To patients

For the growth of our souls, we were born with our life's missions.

What kind of pathway have we been taking since the first day of our lives,

when we were first embraced by our mothers?

Nowadays our daily lives are too busy and complex

to allow us to be aware of our life's missions are.

However, only when we are in pain, in our mind or bodies,

can we be released from our daily tasks.

Illness can have a positive meaning in life.

It can motivate us to look back and see our purpose for which we were born,

and what we are living for.

We want to serve you not only to help your healing process

but also your awareness of this life's mission.




Ongoing journey of awareness?

Personality Profile VIVIENNE KENRIK


A holistic chiropractor, Suto heals the body, and also the conditions that led it to rebel.

"Illness can have a positive meaning in life. It can motivate us to look back and see the purpose for which we were born, and what we are living for. We want to serve you not only to help your healing process but also your awareness of this life's mission." This notice inside Dr. Kazuhiko Suto's Healing center in Azabu encapsulates the philosophy of his life's mission. He was always, he said, "curious about background. I tried to look behind." This inquiry led him to give up the comfortable life he was leading and, at age 38 and married, with three children, strike out in a completely different direction.
He was born the first son in a farming family in Akita. The major disturbance in his early life was his mother's continuing ill health, which has kept her in hospitals almost all the time from his birth until today. "I chose my mother. I chose my father. I chose this life," Suto said. "I tell my children they chose me. Then they answer that they made a big mistake."
Suto was brought up by his grandmother, and educated locally until he entered Gakushuin University in Tokyo. His happiest memory there is of playing the French horn in the school orchestra. "I love nature," Suto said. "I love the beautiful sound of the French horn, so natural sounding, like the wind." When he returned to Akita, he accepted the employment with the local television station.
For 15 years he worked in broadcasting, in producing and on the business side. He was often the interviewer then, on camera. Already his sympathies were drawn. "I paid more attention to the people who were weak in our social system, while others preferred to work with the successful ones," he said. "I enjoyed my work. I had a good carrier, financial security, comfort. But sometimes I felt the work was not sufficiently important. Something was lacking for me."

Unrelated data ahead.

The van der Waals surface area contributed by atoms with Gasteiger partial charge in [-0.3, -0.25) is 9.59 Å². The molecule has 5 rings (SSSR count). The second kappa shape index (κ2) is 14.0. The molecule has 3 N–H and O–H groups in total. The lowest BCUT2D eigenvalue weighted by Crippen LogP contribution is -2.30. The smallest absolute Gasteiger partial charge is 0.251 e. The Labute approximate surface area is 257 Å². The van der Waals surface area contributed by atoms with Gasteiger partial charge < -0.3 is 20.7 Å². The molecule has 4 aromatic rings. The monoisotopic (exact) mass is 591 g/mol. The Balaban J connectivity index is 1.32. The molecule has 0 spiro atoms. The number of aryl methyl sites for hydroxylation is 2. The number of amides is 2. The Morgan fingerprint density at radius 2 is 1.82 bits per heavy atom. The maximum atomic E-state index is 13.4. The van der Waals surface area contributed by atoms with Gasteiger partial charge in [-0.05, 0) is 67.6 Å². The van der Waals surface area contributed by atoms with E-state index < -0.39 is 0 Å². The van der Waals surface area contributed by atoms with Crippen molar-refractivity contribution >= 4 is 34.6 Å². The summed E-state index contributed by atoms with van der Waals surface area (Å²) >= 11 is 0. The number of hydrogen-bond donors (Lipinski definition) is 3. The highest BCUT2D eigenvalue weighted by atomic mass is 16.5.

At one stage, he was seconded for duty to his company's branch office in Tokyo. Because he needed attention for a leg that was troubling him, he consulted a chiropractor. "He forced me to fix it by myself, by natural methods, by swimming. His explanations were so reasonable. My body changed, and my mind changed. I recognized the importance of caring. Somehow I had a passion to change my life, to become a physician, to take care of people in natural ways. It took me two years to persuade my wife, Vivian. She was afraid of being poor. Nobody in my family agreed with me."
After he had won Vivian's agreement, Suto went alone to America. He checked around, looking for the courses that he wanted and that would accept him, and planning for his family to join him. He settled upon Chicago. He gave himself for four months in which to learn English before embarking upon basic science courses followed by chiropractic studies.
He and his family stayed for six years.
"My goal was so clear," Suto said. "Vivian at first suffered a lot. Then she found she could study and qualify to give bio-energy treatment, and that gave her a goal. Now we work together in this healing center, that we made ourselves."
Usually people seek Suto's help when they are in pain. "Pain," he said, "comes from a huge imbalance. We always have some imbalance, but we need to check deviations. Pain has a purpose. Everything in the cosmos has meaning." He differentiates between good pain and bad pain. "Bad pain," he said, "is a warning system. Good pain occurs when the body is trying to put itself right." He helps the body by manipulation, seeking to compensate for the wrong circumstances that led the body's rebellion. He takes everything into account in thinking through his diagnosis, and recommendations for future behavior that will correct bad habits and avoid the recurrence of pain.
Suto says he is very positive in his attitude to life. "People wit permanent physical disabilities are very brave," he said. "Often they chose their own goals that they try to accomplish. Every patient has own acceptance stage. Every patient is different."
True to his old curiosity and habits of questioning, he tries to get behind the front that a patient usually shows him. He said: "When a patient feels relief from pain, he likes to talk. If the patient reaches the stage of wanting to talk, I am willing to listen. I fit foreigners. Non-Japanese people have the spirit of wanting to control their own lives, to take responsibility for health and happiness. We become coworkers. I can be a friend."